1. profile image0
      chip1775posted 11 years agoin reply to this

      If the Patriot Act does indeed violate our constitutional rights, then it cannot exist, regardless of its necessity, which we could argue pro or con for ever. The larger and most pertinent question is whether it does indeed violate our rights.

      1. Pjpavalone profile image59
        Pjpavaloneposted 11 years agoin reply to this

        Here is an article by the ACLU which pertains to specific provisions of the Patriot Act. As you will see, the Patriot Act is geared towards the surveillance of foreigners. Regardless of the Constitutional validity of ANY U.S. program, Big Brother is Watching. Sorry, that is just the way that it is. Utilize caution when trending such topics. Good luck.

        1. MrBecher profile image60
          MrBecherposted 11 years agoin reply to this

          What it's geared toward doesn't matter. Intentions are usually good. What can be done with it is what's worrisome. Just look at what people use the 14th Amendment for! Completely invasive and ridiculous legislation is justified by perverting interpretations of it. Look at the Interstate Commerce Clause, same deal. Government always finds a way to warp laws to grant them power, and something as terrifying as this is inexcusable.

    2. MrBecher profile image60
      MrBecherposted 11 years agoin reply to this

      Again, the Founding Fathers did not fly jets into buildings, and I didn't say they did. What I did say was that they agreed with meeting privately without fear of the government. That is a fact.

      Now, the Patriot Act allows government to do exactly that - encroach on our expressly determined freedom. It's a gross abuse of power. In addition, if Big Brother were watching us without the Patriot Act, then the government is already acting out of line. I understand that people are in danger, but if we give up our freedom now, it will be us in danger. There are countless laws made in good faith overextending the reach of the federal government that have resulted in abuses 50, 25, 10, 5, even 1 year later. I understand the need for security, but going into it by giving government unlimited power is not the way of doing it.

      1. Pjpavalone profile image59
        Pjpavaloneposted 11 years agoin reply to this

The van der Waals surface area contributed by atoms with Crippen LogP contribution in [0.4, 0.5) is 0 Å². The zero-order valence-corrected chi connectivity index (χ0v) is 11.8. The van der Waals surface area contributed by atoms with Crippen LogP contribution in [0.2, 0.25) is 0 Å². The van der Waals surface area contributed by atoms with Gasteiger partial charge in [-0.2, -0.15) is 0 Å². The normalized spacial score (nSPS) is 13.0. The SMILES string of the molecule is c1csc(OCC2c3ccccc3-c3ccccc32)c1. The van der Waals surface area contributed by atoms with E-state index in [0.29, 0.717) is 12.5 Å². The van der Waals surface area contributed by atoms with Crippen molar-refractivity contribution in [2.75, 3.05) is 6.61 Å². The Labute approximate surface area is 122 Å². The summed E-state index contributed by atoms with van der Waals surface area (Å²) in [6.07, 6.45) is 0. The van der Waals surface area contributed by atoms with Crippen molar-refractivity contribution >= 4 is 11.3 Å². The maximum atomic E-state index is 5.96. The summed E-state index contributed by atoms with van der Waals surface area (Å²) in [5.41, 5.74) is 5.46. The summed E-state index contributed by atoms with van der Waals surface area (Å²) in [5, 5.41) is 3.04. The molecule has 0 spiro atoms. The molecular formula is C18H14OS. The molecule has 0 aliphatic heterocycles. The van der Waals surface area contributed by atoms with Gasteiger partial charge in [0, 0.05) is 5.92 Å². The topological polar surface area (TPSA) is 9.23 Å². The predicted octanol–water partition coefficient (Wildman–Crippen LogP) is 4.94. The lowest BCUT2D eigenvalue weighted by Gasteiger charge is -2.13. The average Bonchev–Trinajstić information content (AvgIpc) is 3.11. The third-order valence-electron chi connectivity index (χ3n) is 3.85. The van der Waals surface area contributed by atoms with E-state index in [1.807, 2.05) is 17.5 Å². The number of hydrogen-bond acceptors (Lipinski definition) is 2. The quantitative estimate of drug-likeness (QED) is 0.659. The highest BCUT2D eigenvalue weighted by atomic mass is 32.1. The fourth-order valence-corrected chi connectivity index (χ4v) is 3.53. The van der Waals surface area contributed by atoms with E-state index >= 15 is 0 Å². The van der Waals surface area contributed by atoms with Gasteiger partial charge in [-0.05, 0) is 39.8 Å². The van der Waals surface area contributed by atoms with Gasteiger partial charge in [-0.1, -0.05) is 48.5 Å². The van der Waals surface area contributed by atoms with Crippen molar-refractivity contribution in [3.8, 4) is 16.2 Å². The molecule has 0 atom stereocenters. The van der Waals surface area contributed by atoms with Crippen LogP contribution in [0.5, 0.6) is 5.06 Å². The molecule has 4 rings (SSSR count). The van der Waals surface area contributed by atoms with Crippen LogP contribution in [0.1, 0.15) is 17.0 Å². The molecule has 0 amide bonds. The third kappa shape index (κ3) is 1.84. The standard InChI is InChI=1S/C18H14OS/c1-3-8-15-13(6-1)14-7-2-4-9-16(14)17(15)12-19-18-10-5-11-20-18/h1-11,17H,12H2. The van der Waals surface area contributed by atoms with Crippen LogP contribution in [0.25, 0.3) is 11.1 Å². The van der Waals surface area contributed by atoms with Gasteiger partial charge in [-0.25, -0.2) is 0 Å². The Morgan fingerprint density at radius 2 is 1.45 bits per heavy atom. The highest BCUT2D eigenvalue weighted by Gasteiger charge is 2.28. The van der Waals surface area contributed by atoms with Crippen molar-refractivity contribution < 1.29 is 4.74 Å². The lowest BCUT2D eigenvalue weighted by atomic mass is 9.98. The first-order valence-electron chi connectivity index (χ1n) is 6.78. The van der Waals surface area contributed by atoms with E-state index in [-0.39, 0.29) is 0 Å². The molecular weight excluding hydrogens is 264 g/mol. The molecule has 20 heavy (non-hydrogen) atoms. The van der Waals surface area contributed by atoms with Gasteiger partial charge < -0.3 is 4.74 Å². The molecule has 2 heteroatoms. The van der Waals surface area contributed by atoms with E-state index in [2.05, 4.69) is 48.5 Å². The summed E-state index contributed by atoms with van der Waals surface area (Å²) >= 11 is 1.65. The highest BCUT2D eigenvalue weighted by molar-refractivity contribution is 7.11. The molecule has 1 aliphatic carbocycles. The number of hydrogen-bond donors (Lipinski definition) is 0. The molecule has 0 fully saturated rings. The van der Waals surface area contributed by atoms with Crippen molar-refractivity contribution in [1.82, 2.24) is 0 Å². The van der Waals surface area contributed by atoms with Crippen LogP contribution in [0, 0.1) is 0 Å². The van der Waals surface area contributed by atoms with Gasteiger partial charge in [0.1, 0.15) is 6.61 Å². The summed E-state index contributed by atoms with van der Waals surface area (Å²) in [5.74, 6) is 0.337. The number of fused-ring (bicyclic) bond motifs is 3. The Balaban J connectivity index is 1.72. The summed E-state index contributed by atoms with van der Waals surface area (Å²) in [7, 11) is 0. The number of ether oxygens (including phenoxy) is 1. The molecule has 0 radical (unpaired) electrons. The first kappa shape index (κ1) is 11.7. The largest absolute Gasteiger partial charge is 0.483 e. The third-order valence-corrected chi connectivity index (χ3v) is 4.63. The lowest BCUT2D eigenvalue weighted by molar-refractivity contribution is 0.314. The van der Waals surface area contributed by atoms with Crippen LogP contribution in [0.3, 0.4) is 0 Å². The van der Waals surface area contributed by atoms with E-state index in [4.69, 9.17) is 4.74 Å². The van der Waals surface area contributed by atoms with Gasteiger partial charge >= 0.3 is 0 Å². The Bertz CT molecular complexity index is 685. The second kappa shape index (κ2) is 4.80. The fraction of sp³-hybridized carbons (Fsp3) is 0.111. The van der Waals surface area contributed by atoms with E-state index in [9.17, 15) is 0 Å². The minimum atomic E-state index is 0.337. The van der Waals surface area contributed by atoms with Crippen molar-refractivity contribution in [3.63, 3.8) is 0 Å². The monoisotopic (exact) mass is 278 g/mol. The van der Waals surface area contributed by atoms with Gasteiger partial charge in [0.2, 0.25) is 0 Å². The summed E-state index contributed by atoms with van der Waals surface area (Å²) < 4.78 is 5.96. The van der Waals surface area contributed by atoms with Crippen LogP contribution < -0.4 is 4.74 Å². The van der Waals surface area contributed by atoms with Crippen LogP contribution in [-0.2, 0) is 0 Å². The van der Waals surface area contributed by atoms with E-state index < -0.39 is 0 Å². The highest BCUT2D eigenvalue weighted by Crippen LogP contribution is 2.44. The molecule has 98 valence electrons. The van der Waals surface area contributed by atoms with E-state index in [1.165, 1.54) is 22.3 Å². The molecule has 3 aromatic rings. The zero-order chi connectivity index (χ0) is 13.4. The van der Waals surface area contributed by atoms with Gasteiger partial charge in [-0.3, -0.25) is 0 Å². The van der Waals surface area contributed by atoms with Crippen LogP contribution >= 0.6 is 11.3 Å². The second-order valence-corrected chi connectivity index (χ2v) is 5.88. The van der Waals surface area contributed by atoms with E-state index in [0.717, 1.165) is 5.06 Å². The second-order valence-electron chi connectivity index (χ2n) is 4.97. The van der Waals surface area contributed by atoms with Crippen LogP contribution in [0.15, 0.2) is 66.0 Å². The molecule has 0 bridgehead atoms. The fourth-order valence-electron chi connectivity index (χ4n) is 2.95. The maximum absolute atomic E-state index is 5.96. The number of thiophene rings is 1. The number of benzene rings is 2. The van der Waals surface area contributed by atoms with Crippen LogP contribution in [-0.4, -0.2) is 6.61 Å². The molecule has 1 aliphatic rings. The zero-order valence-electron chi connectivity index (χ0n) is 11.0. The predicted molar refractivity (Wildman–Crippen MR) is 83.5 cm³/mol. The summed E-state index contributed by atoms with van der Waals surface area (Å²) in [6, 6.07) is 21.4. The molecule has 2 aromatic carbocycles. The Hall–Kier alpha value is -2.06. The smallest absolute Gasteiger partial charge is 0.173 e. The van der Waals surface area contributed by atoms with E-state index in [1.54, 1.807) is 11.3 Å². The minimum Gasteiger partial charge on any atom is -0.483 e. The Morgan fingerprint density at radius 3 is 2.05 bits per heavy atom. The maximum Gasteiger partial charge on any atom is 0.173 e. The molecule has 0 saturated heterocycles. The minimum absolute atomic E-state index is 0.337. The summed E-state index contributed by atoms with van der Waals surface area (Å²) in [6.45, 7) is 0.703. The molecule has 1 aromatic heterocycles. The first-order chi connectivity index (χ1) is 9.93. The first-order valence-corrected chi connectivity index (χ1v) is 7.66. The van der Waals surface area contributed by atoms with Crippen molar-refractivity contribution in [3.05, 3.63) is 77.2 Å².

It is the way of the world of which we live. Apparently, our policy makers feel that National Security supersedes our Constitution. 'Tis not only the United States which infringes upon your privacy, you must consider INTERPOL, and the United Nations as well. Your privacy is limited if you utilize the internet and it is as simple as that. Even corporations infringe upon your privacy by placing cookies on your computer when you visit their websites. Do you think that the government doesn't have a file on you? Don't be naive. The Intelligence Community of the United States and the Intelligence Community of the International Community utilize the best information collection techniques, technologies and databases available in the World. Nearly every community is under video surveillance. NYC to mention one. There are cameras everywhere! What about these recent technologies and social media sites? Do you think that the government doesn't monitor who is associated with whom? In a sense, we are doing their jobs for them by having such accounts. There are articles on the internet which accuse Russia and China with utilizing webcams and iphones for domestic spying purposes. Do you think that they don't have the capability to tap into your phone or computer? They have satellites which can pick up a paper clip on a desk.  What can you do? Realistically? Not only are you dealing with the DOJ, but you're dealing with Military Intelligence. Again, we are at war! Do you think that the DOJ and DOD are going to shut down their National Security programs because of a few complaints which pertain to civil liberties when we are engaged within a global conflict, when our enemy resides on our soil? Can you realistically organize a Coup? Such actions are not viable options. If you think that you don't have any privacy now, just think of what it is going to be like 20 years from now. I appreciate your perspective and your desire to protect the Constitution and everything that it stands for. Unfortunately, this is the way that it is and unless there is a mighty revolution, or a coup, there is nothing that you can do about it. Due to the integrated politics of the International Community, I don't think that even the most strategically planned revolution would be successful due to the fact that the international community has an interest in "domestic tranquility" here within the U.S.  And yes, Big Brother is watching and has been watching for decades! Cameras on buses? Taxis? Subways? These are Anti-terrorism and Counter-terrorism measures. Should we just allow these individuals to kill innocent civilians in the name of civil liberties? We still have many freedoms which many people wished that they had. We are still the Land of the Free. It is not as if the Patriot Act has been resulting in the illegal incarceration and oppression of those who dissent because that is not the American way. If you were in a foreign land and talked poorly about a program during a time of war you would most likely be thrown in prison and charged with treason and possibly executed. We still have free speech, due process protections,  freedom of religion,  and many, many others.